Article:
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ALB. Now, Gods that we adore, whereof comes this?
That dotage gives it.
LEAR. What, fifty of my followers at a clap!
What's the matter, Sir? LEAR. I'll tell thee. [to GONERIL.] Life and death! I am asham'd
That thou hast power to shake my manhood thus;
The untented woundings of a father's curse
Pierce every sense about thee! Old fond Eyes,
To the great love I bear you
GON. Pray you, content. What, Oswald, ho!
[to the Fool.] You, Sir, more knave than fool, after your master.
A fox, when one has caught her,
If my cap would buy a halter:
FOOL. Nuncle Lear, Nuncle Lear, tarry, and take the
GON. This man hath had good counsel! A hundred ACT I knights! Sc. IV
'Tis politic and safe to let him keep
At point a hundred knights! yes, that, on every dream,
Safer than trust too far:
SCENE V. Court before the Same.
Enter LEAR, KENT, and the Fool.
LEAR. Go you before to Gloucester with these letters. Acquaint my daughter no further with any thing you know than comes from her demand out of the letter.
your diligence be not speedy, I shall be there afore
KENT. I will not sleep, my Lord, till I have deliver'd
FOOL. If a man's brains were in's heels, were 't not in
LEAR. Ay, Boy.
FOOL. Then, I pr'ythee, be merry; thy wit shall not go slip-shod.
LEAR. Ha, ha, ha!
FOOL. Shalt see thy other daughter will use thee kindly;
for though she's as like this as a crab's like an apple,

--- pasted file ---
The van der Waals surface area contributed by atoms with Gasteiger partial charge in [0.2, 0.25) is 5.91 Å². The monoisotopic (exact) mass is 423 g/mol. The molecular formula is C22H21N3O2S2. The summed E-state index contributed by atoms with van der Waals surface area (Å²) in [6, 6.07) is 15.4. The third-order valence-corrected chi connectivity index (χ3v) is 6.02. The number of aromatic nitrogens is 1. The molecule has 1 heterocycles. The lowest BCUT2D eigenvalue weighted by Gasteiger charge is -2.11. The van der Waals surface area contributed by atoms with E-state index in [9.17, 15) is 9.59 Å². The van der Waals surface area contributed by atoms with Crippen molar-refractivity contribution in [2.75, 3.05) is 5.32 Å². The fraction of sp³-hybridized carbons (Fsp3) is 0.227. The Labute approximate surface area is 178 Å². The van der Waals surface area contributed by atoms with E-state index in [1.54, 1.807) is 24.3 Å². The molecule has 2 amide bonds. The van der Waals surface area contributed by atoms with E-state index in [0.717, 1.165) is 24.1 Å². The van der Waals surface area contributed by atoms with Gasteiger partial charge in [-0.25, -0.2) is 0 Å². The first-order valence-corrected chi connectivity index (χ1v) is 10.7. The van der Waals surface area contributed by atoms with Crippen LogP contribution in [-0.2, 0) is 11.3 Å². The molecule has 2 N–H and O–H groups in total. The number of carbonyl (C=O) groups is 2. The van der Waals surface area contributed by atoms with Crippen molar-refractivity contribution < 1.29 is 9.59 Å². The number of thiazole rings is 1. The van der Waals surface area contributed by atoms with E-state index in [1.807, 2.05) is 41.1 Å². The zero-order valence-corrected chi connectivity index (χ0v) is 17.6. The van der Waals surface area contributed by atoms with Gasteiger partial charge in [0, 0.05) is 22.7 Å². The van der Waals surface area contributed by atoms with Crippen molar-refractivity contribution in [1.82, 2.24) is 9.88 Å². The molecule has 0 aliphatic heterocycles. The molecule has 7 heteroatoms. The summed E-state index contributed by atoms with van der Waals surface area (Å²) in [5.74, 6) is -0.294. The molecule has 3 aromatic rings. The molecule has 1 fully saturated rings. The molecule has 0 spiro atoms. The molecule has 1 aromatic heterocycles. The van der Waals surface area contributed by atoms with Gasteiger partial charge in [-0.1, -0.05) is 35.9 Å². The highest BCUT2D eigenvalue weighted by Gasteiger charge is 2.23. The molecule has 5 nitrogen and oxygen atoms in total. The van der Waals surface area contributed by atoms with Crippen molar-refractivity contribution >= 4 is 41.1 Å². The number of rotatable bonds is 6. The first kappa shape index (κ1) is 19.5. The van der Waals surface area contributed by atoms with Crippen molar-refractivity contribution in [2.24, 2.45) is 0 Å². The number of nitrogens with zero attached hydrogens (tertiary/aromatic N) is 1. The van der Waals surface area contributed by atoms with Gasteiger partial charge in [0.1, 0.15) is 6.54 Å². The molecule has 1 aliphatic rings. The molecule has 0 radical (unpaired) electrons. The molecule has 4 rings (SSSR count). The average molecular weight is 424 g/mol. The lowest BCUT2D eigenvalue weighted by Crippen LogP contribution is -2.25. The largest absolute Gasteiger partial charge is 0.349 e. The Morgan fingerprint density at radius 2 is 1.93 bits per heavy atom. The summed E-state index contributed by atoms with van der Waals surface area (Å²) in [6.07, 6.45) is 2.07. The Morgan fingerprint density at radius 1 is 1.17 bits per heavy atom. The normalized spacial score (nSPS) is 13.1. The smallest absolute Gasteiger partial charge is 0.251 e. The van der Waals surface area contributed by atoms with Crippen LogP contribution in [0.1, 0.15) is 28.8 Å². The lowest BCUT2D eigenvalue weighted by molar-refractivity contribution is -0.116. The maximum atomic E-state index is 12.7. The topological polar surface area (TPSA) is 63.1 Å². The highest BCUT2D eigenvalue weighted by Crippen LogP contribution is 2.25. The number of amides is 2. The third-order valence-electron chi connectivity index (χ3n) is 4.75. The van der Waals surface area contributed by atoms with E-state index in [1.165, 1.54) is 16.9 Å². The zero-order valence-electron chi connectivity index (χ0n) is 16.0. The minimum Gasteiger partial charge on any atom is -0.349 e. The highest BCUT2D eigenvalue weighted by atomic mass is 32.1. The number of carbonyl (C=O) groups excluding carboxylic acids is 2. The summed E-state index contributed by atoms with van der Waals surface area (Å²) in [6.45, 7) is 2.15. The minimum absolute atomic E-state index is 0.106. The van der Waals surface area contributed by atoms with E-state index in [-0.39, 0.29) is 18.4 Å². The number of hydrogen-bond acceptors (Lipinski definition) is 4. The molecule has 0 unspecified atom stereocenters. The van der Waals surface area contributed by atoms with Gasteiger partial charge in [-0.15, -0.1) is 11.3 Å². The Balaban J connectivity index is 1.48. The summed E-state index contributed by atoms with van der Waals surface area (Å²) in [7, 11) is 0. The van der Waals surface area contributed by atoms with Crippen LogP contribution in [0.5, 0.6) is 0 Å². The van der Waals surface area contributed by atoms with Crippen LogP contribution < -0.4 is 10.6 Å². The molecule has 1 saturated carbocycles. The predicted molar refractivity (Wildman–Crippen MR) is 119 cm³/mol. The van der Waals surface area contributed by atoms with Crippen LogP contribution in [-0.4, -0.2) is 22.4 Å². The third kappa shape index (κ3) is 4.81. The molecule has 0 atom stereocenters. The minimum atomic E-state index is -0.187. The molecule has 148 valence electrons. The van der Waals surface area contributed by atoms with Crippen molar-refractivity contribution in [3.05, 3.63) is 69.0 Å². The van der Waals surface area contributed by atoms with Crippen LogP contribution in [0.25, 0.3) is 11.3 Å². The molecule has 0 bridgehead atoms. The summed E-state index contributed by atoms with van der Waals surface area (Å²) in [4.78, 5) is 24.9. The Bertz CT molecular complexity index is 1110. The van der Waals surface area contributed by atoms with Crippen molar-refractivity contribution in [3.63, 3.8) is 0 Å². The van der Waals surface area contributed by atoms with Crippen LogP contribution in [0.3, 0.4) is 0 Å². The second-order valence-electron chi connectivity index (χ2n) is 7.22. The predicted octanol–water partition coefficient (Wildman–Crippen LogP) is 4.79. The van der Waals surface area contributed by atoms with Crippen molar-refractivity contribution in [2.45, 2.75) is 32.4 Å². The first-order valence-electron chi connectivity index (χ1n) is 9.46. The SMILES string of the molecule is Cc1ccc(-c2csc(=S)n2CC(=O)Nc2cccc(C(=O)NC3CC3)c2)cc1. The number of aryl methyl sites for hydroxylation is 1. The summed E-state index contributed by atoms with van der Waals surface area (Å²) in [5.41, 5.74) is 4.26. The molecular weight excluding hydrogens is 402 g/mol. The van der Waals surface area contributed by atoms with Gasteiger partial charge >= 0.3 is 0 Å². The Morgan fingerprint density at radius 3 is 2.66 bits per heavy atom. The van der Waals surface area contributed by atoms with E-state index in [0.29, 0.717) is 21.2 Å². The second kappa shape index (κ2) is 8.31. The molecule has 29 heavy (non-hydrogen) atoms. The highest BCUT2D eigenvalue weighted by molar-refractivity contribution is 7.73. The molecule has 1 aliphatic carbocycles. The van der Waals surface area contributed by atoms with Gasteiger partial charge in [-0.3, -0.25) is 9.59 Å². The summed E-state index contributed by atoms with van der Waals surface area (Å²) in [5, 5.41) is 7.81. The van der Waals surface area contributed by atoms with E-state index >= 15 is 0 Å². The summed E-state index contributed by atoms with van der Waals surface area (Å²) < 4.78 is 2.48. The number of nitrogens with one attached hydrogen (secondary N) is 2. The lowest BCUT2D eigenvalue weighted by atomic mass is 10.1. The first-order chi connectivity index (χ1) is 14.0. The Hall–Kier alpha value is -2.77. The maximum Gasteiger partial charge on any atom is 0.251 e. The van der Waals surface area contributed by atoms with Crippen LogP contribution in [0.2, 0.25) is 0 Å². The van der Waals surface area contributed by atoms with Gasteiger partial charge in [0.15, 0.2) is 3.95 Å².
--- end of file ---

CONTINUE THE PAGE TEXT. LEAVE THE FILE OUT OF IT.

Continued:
yet I can tell what I can tell.
LEAR. What canst tell, Boy?
FOOL. She will taste as like this as a crab does to a crab. Thou canst tell why one's nose stands i' the middle on's face?
FOOL. Why, to keep one's eyes of either side's nose; that what a man cannot smell out, he may spy into.
LEAR. I did her wrong.
FOOL. Canst tell how an oyster makes his shell?
FOOL. Nor I neither; but I can tell why a snail has a house.
FOOL. Why, to put his head in; not to give it away to his daughters, and leave his horns without a case.
LEAR. I will forget my nature. So kind a father! Be
my horses ready?
FOOL. Thy asses are gone about 'em. The reason why the seven Stars are no more than seven is a pretty
LEAR. Because they are not eight?
FOOL. Yes, indeed: thou would'st make a good Fool.
FOOL. If thou wert my Fool, Nuncle, I'ld have thee
LEAR. How's that?
FOOL. Thou should'st not have been old till thou hadst ACT I been wise.
LEAR. O, let me not be mad, not mad, sweet Heaven!
Enter a Gentleman.
How now! are the horses ready?
GENT. Ready, my Lord.
LEAR. Come, Boy.
FOOL. She that's a maid now, and laughs at my
Shall not be a maid long, unless things be cut shorter.
SCENE I. The EARL OF GLOUCESTER's Castle.
Enter EDMUND, and CURAN meets him.
EDM. Save thee, Curan.
CUR. And you, Sir. I have been with your father, and given him notice that the Duke of Cornwall and Regan his Duchess will be here with him this night.
EDM. How comes that?
CUR. Nay, I know not. You have heard of the news abroad? I mean the whisper'd ones, for they are yet but ear-kissing arguments.
EDM. Not I pray you, what are they?
CUR. Have you heard of no likely wars toward 'twixt the
EDM. Not a word.
CUR. You may do, then, in time. Fare you well, Sir.
EDM. The Duke be here to-night? The better! best!
1 i.e. in a ticklish business.
My father watches: O Sir, fly this place!
Draw; seem to defend yourself: now quit you well. 30
Do more than this in sport.
Light, ho, here!
Some blood drawn on me would beget opinion
Enter GLOUCESTER, and Servants with torches.
GLOU. Now, Edmund, where's the villain?
[wounds his arm. I have seen drunkards Father, Father!
But where is he?
EDM. Look, Sir, I bleed.